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Forbes forecasts Rivian pull in more cash as people see their profitability drop

Rivian reinvigorates the EV market after major investors turn away from money losers

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The risk-takers who drove Rivian Automotive Inc.’s stock to dizzying heights last year now shun companies for which profitability is still years away, so not even a landmark US climate bill designed to encourage sales of electric cars has been able to revive investor interest.

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Rivian’s misfortune stands out in a year that has been difficult for growth stocks of all stripes, but especially for EV companies trying to carve out a niche in a still-emerging industry while competing with century-old automakers. The electric-truck manufacturer’s stock has performed the worst this year among the major EV startups in the United States, falling by a whopping 64%.

Rivian, which counts Amazon.com, Inc. as one of its largest shareholders, is suffering after its record-breaking $13.7 billion IPO last November.

When the Federal Reserve began raising interest rates and investors fled riskier stocks, the company’s listing valuation of $153.3 billion (more than 35 times estimated sales compared to 5.1 times for the Russell 1000 Growth Index) was bound to suffer more than rivals.

According to Wiley Angell, chief investment officer at Ziegler Capital Management, “more speculative investments — like EVs — may struggle as the Fed continues to withdraw liquidity from the market.” Sales may be marginally boosted by the current administration’s interest in electric vehicles, but Rivian is still projected to have negative earnings over the next five years.

After Thursday’s market close, Rivian will announce its quarterly results for the fourth time since its IPO. According to Bloomberg information, the company’s stock price has dropped following two of the three prior reports.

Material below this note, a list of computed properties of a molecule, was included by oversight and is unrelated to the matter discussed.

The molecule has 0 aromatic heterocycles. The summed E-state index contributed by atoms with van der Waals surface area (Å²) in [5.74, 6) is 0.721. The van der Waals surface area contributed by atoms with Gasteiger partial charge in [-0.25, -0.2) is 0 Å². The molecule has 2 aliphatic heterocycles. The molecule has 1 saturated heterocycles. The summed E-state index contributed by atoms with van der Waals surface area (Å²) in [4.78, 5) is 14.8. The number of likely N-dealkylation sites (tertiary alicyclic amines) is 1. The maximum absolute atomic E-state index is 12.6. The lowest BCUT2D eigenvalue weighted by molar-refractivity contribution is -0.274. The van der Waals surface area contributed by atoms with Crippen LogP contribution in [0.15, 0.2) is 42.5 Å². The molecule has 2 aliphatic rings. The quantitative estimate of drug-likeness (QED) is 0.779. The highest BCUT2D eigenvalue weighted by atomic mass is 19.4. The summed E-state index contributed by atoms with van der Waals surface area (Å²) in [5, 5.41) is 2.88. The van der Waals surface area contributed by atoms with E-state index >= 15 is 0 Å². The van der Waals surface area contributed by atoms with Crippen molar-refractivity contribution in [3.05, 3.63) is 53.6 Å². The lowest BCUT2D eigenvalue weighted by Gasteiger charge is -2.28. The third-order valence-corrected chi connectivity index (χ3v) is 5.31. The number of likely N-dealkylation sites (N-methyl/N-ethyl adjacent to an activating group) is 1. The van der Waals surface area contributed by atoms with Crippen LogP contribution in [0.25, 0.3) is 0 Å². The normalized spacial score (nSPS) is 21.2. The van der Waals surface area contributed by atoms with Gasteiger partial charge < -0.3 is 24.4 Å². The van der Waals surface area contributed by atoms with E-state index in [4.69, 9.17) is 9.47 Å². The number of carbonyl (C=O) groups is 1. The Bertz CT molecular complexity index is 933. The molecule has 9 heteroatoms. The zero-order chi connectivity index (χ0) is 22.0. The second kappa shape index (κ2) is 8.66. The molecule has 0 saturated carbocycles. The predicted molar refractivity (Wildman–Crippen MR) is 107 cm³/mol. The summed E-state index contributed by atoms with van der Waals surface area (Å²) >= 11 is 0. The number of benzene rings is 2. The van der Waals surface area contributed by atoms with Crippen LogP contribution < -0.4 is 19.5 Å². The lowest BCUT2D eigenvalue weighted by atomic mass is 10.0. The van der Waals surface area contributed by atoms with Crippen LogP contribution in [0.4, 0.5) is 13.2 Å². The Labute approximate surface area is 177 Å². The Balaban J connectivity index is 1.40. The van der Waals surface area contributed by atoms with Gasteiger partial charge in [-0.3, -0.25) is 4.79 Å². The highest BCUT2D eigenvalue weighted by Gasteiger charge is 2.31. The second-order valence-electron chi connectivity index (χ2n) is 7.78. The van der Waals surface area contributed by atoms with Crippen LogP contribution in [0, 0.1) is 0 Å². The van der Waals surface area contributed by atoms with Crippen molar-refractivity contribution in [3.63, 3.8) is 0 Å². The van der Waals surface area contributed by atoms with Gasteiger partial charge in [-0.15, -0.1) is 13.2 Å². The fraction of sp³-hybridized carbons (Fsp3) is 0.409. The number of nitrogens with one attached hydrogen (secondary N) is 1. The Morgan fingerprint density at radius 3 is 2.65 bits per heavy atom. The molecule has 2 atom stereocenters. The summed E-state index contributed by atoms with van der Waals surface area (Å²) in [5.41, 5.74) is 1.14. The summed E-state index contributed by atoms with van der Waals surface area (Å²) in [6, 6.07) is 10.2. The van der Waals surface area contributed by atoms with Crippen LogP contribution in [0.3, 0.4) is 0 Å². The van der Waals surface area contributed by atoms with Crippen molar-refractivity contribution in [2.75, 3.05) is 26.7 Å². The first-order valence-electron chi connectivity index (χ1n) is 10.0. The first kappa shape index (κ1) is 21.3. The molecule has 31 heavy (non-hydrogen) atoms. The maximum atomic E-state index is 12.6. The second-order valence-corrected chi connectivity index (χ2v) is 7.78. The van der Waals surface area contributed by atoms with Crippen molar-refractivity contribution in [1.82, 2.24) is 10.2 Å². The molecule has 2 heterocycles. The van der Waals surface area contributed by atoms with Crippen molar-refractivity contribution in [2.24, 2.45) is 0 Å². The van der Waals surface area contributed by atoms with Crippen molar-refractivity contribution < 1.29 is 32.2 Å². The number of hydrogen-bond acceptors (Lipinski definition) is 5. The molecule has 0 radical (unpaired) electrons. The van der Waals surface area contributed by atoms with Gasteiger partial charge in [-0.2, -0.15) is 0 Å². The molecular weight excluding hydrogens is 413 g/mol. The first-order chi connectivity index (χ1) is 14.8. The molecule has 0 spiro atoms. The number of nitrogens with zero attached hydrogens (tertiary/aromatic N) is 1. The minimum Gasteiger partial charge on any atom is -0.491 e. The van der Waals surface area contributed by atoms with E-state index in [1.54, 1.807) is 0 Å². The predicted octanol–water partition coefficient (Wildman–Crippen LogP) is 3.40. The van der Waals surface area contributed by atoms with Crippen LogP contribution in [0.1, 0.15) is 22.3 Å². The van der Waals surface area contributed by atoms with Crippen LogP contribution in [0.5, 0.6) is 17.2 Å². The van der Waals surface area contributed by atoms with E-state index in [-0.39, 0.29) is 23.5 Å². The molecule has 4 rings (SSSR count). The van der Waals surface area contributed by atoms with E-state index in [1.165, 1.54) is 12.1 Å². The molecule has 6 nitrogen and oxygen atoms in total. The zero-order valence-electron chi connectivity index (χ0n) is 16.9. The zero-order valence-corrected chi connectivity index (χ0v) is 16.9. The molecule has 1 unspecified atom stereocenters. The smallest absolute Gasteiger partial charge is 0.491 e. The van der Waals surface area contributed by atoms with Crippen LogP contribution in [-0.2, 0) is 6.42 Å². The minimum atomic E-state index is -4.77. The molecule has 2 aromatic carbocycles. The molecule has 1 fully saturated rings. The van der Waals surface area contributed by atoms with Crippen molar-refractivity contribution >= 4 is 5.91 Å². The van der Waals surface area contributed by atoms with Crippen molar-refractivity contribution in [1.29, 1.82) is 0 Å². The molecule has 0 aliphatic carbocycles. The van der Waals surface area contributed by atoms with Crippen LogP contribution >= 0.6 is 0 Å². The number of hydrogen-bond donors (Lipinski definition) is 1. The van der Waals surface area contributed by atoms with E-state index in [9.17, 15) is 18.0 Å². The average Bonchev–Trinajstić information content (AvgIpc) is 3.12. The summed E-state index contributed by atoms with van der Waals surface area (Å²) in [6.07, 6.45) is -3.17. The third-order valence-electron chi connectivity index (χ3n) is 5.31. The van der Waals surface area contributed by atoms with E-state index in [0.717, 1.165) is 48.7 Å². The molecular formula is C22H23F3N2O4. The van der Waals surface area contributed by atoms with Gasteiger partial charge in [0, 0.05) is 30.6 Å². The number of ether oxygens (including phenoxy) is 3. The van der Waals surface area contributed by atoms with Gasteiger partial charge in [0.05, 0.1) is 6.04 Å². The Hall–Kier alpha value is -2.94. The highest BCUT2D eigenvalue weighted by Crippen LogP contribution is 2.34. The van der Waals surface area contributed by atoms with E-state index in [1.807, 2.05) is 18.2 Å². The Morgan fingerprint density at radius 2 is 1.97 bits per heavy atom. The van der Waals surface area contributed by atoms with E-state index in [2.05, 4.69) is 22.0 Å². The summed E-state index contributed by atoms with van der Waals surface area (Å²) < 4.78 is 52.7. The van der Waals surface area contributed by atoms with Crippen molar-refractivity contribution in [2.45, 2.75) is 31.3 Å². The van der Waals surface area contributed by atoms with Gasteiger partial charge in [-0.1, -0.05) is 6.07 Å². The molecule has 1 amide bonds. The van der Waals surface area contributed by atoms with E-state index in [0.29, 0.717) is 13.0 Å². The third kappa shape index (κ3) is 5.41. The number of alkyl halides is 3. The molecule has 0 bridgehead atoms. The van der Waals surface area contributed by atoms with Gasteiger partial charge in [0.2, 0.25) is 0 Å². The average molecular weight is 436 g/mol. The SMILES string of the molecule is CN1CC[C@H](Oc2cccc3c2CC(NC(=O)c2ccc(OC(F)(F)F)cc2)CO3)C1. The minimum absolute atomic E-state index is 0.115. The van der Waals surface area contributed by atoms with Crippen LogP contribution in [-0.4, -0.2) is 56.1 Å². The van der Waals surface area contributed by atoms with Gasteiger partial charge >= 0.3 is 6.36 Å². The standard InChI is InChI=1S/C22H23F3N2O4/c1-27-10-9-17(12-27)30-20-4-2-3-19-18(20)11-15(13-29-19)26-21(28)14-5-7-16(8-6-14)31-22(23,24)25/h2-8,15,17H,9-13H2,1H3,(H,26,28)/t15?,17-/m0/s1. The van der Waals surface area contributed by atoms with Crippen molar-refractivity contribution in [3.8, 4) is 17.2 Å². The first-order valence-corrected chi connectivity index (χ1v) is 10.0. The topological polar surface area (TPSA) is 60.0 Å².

Although it has rebounded 82% since hitting bottom in May, the stock closed on Wednesday at $37.40, which is significantly less than its initial public offering (IPO) price of $78.

There are a number of threats to the group: electric vehicles are still in their infancy, are more expensive than gas-powered vehicles, and the price of battery raw materials is expected to rise until further advances in technology bring their price down. Even more challenging for new businesses is the ongoing automotive industry’s supply-chain crisis.

In a statement released last week, Lucid said it would cut its 2022 production goal in half due to “extraordinary supply chain and logistics challenges.” The stock of the company subsequently dropped by 12% over the course of two days. The stock price of Workhorse Group Inc. fell by 24 percent on Tuesday after the company announced a reduction in its 2022 delivery guidance.

In the meantime, Rivian’s production outlook for the entire year was reaffirmed in early July, leading to a rise in the stock price. Therefore, Redburn analyst Charles Coldicott opined that the stock price may not be able to rise significantly higher despite the company’s superiority in coping with supply problems.

He said that it was likely that Rivian would meet its annual goal, and that the company was focusing on ramping up production.

And then there’s the fact that investors have become fearful of taking on additional risk in the stock market as the prospect of a recession has diminished optimism.

Because “there is no longer a backdrop where equity markets are willing to write loss-making companies a blank check,” as Coldicott put it, “the market is clearly less forgiving of problems that delay the point at which these businesses become self-funding.”

It highlights Rivian’s major cash pile, the company’s main competitive edge over Lucid. At the end of the first quarter, the company had $16.4 billion in cash and equivalents, while Lucid had $5.4 billion.

“Cash burn will be key for Rivian’s quarter,” said Ivana Delevska, chief investment officer at SPEAR Invest. “They have a good product, but underwriting an investment was much simpler when the stock was in the low $20s, trading close to the cash on the balance sheet, than it is here in the mid $30s,” the analyst said.

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Slumping EV stocks are led by Rivian as investors avoid money losers. autoblog.com on August 11, 2022 at 9:08:00 a.d. If you wish to use feeds, please review our terms.